‘Under the circumstances it was the best I could do. I wasn’t big enough to bash out his brains. He’s going to have a very itchy scalp for the next week or so, though. I’ll stop by that mountain of his from time to time to make sure he stays put. Mallorea’s gone all to pieces, you know.’
‘When word got back that Torak wasn’t functioning any more, independence movements started springing up all over the continent. The old emperor - the one Torak deposed - is back on the throne at Mal Zeth now, but he’s not really very effective. He’s got a grandson - Korzeth, I think his name is. The old emperor’s grooming him for the task of reuniting Mallorea. I was going to slip into the palace and slit the little monster’s throat, but the Master told me not to - very firmly. Evidently, Korzeth’s line’s going to produce somebody we’re going to need on down the line. That’s about it, Belgarath, so pass all this on to the twins and to Pol. I’m going back to Cthol Murgos. I think I’ll graze on Zedar’s head for a while longer.’ Then he blurred back into feathers and went out the window.
I made my apologies to Mandor and Wildantor the next morning and rode north, intending to go to Seline to advise Pol of these developments, but I hadn’t gone five miles when I heard the sound of a galloping horse behind me. I was more than a little startled when I saw that it was General Cerran.
‘Belgarath!’ he shouted before he’d even caught up with me. ‘Thank Nedra I caught up with you before you vanished into the Asturian Forest! Ran Borune wants you to come back to Tol Honeth!’
‘Have you run out of couriers, Cerran?’ I asked, a little amused to see a middle-aged Tolnedran general reduced to a messenger-boy.
‘It’s a sensitive matter, old friend. Something’s going on in Tol Honeth that might involve you. The emperor doesn’t even want you to come to the palace. I’m supposed to take you to a certain place and then leave you to your own devices. His Majesty thinks it might be one of those things a Tolnedran wouldn’t understand, but you would.’
‘You’ve managed to arouse my curiosity, Cerran. Can you give me any details?’
‘There’s a member of the Honethite family who’s a thoroughgoing scoundrel.’
‘I thought they all were.’
‘This one’s so bad that his family’s disowned him. There are some things so rancid that even the Honeths can’t stomach them, but this fellow, Olgon, will do anything for a price. He does business out of a low tavern that’s frequented by pickpockets and hired killers. We like to keep an eye on him, so a couple of our agents have wormed their way in amongst the regular patrons. We’re fairly sure that the Drasnian ambassador’s got some people in there as well.’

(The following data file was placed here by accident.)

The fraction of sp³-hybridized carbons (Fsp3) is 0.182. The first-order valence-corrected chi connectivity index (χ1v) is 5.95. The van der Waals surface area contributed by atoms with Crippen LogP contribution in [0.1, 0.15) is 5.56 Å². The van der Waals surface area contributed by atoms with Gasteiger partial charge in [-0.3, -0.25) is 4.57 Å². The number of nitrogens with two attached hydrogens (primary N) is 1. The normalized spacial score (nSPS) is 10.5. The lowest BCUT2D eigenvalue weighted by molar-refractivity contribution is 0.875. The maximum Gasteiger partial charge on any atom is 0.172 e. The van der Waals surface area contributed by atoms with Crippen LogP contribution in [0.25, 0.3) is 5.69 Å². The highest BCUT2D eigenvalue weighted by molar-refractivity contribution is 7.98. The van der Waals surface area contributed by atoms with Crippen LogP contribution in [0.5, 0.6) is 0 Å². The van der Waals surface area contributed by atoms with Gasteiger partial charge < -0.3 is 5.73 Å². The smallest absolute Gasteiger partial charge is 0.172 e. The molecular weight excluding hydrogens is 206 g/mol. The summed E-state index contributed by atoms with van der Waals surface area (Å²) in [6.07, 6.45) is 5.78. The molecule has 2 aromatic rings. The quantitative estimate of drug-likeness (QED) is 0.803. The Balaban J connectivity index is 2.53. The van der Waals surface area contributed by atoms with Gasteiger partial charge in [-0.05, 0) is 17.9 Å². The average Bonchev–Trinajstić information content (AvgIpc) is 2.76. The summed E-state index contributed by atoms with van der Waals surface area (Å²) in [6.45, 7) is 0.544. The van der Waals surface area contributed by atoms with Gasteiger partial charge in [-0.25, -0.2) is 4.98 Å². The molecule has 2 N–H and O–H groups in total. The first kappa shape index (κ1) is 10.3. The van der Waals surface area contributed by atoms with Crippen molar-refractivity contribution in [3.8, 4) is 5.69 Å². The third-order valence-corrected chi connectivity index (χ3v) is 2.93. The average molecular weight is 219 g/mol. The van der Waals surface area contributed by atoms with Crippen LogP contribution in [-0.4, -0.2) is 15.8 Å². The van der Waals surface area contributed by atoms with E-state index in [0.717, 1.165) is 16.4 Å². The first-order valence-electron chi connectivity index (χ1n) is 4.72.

‘You could probably make a safe bet on that,’ I agreed.
‘Truly. To cut this short, a couple of weeks ago, this Honethite Olgon was approached by a Nyissan who said that his employer would pay a great deal of money to find out where you are - and much more to find out where Lady Polgara is.’
‘Pol’s not in Tolnedra.’
‘We were fairly sure she wasn’t, but Olgon’s got people scattered all over the western kingdoms, and he has contacts with just about every thief and outlaw on this side of the escarpment.’
‘Why would a Nyissan be trying to find us?’
‘His employer isn’t Nyissan. One of our agents was close enough to eavesdrop when the Nyissan told Olgon his employer’s name. The man who’s looking for you is called Asharak the Murgo.’
‘I can’t say that I’ve ever heard of him.’
‘It’s an assumed name. Our intelligence service has quite an extensive file on this particular Murgo. He uses about a half-dozen names, but here’s one report about twenty years old that identifies him as somebody named Chamdar. Does that name mean anything to you?’
I gaped at him for a moment, and then I wheeled my horse and spurred him toward the south and Tol Honeth.
General Cerran and I very nearly killed our horses getting to Tol Honeth. I’m sure Cerran thought I’d gone crazy until I told him of some of my previous encounters with Ctuchik’s ambitious underling. When we finally reached Tol Honeth, we went immediately to the Drasnian embassy. Ran Borune’s intelligence service was good, I suppose, but it was no match for Rhodar’s. The Drasnian ambassador was a stout fellow named Kheral, and he didn’t seem very surprised to see us when we were escorted into his red-draped office. ‘I rather thought you might be stopping by, Ancient One,’ he said to me.
‘Let’s get down to business, Kheral,’ I said, cutting across the pleasantries. ‘How much can you tell me about this fellow who calls himself Asharak the Murgo?’